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No Man is An Island
We are meant to learn and grow with those God sends to share our work. It's impossible to do otherwise.


"Harry, you've got to take a look at this!"

In his hand, Larry held a framed portrait of their two month old baby. It was a close-up, her tiny head cradled in his hand. I never cease to be amazed at the contrasting small size yet great impact of infants on the people around them.

… he was gifted in precisely the areas in which I felt inadequate … I had to tell Larry that we had no way to pay him …

She is, without a doubt, a beautiful child. The composition, focus, and quality of the photo was wonderful. Most striking, however, was the expression on her face. Her eyes had obviously fixed on some wonderful and intriguing object which remained unseen in the picture. Her eyes and facial expression held an amazing juxtaposition of trust and wonder, peace and pleasure.

Anticipating my question, Larry asked it for me. "Do you know what she's looking at?" He beamed as he answered his own question. "She's looking at me!"

Now it was his tone and expression that intrigued me. It was an almost teary-eyed joy. It was the humble exhilaration of a father who understood the implications of that baby's trust. While we celebrate the trust of our children, it can sometimes scare us, and it always humbles those aware of their own limitations.

Larry and his wife, Ida-Lynn, have been a huge blessing in my life. Our relationship speaks to friendship, mutual professional respect and a shared desire to always learn more and do better.

I still remember when I first talked with Larry about ten years ago. He had graduated from seminary with his Master's degree. His academic achievement was way above average and his potential in ministry was great. If he posted his resume, any number of churches would have been happy to have him.

I guess that's what surprised me as he talked to me.

He mentioned that several people who knew of his interest in inner-city ministry had prompted him to come talk to me. After asking a bit about myself and the church, he wondered if I would consider the possibility of him coming to work with me.

I had started to anticipate what he might ask, and I braced myself for disappointment. Something had clicked between us. Growing more frustrated with the limits of my abilities and leadership, it seemed he was gifted in precisely the areas in which I felt inadequate.

The problem was I had to tell Larry that we had no way to pay him what he had every right to demand. Inwardly, I bemoaned our lack of financial resources to hire someone who seemed so right for our work.

Larry shocked me with what he said next. He understood our financial situation. He said he would work as a caretaker in a downtown apartment block and try to find other ways to support his work with us.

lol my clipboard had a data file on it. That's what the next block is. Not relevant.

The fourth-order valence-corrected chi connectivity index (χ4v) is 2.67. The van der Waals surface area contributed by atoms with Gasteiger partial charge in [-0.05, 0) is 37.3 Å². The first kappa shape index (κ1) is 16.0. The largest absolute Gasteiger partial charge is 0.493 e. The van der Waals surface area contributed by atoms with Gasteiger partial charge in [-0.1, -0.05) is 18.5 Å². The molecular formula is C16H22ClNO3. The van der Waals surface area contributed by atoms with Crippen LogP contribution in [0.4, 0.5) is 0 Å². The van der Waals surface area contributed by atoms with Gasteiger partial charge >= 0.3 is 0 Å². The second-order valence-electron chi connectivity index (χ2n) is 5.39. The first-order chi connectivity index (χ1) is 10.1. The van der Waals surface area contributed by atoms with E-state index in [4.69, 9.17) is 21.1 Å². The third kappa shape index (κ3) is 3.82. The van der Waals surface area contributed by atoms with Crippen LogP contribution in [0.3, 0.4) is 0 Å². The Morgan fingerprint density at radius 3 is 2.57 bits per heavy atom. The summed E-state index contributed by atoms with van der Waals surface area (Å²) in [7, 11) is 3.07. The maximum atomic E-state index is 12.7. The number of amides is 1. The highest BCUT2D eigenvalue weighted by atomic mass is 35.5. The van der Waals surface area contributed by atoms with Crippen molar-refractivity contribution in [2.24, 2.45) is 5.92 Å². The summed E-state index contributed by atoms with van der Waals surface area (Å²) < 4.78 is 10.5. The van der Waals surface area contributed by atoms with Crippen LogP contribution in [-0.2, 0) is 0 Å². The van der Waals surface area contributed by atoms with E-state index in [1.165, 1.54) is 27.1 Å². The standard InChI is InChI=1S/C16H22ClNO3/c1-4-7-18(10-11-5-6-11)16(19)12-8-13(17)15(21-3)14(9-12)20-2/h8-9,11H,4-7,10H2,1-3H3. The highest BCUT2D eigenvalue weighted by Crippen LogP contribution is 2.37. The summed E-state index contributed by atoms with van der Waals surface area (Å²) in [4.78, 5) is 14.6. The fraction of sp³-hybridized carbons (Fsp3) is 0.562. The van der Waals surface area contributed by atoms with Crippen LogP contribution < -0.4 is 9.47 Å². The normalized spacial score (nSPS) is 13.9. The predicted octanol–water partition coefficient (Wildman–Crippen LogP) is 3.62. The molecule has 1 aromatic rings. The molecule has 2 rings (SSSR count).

It's been almost ten years since that initial meeting. Larry continues to pastor the church with me and is now paid by the church. He has married Ida-Lynn, who is also a blessing to many, serving as a physician in our community.

They've purchased a home in the community renovated by Lazarus Housing.

His strengths have complemented my weaknesses—and visa versa. Yet there is no hint of feeling threatened or being in competition. No "pulling rank" or talking behind each other's back.

… it's good to have someone I consider my pastor working alongside me.

His razor-sharp intellect and analytical skills are a blessing to the people around him. From comprehension of the world around him, to a heightened sense of compassion and perception in personal issues, it's good to have someone I consider my pastor working alongside me.

For the past few years he's been teaching and counselling in our church, and volunteering on community boards. Now he's also helping instruct seminarians in the realities of community work.

You may be wondering why this week I digress from tackling issues to discussing my friendship with a co-worker.

That's because We are meant to learn and grow with those God sends to share our work. It's impossible to do otherwise. People who challenge us from within a context of compassion, trust, and a shared vision.

I've always seen myself as a bit of a loner, orienting my life more around my tasks and vision than my relationships. In many ways and many places, I guess I care less about affection than achievement. I think it might be tough to do what I do if I were wired differently.

But it would be impossible to do what I do without some friends and co-workers like Larry.

Take a little time this week to appreciate those who help you do, and be, more than you are on your own.

Rev. Harry Lehotsky is the founding pastor of New Life Ministries in Winnipeg, MB. www.geocities.com/nlm514

Originally published in the Winnipeg Sun, February 1, 2004.

 

 
 
 
 

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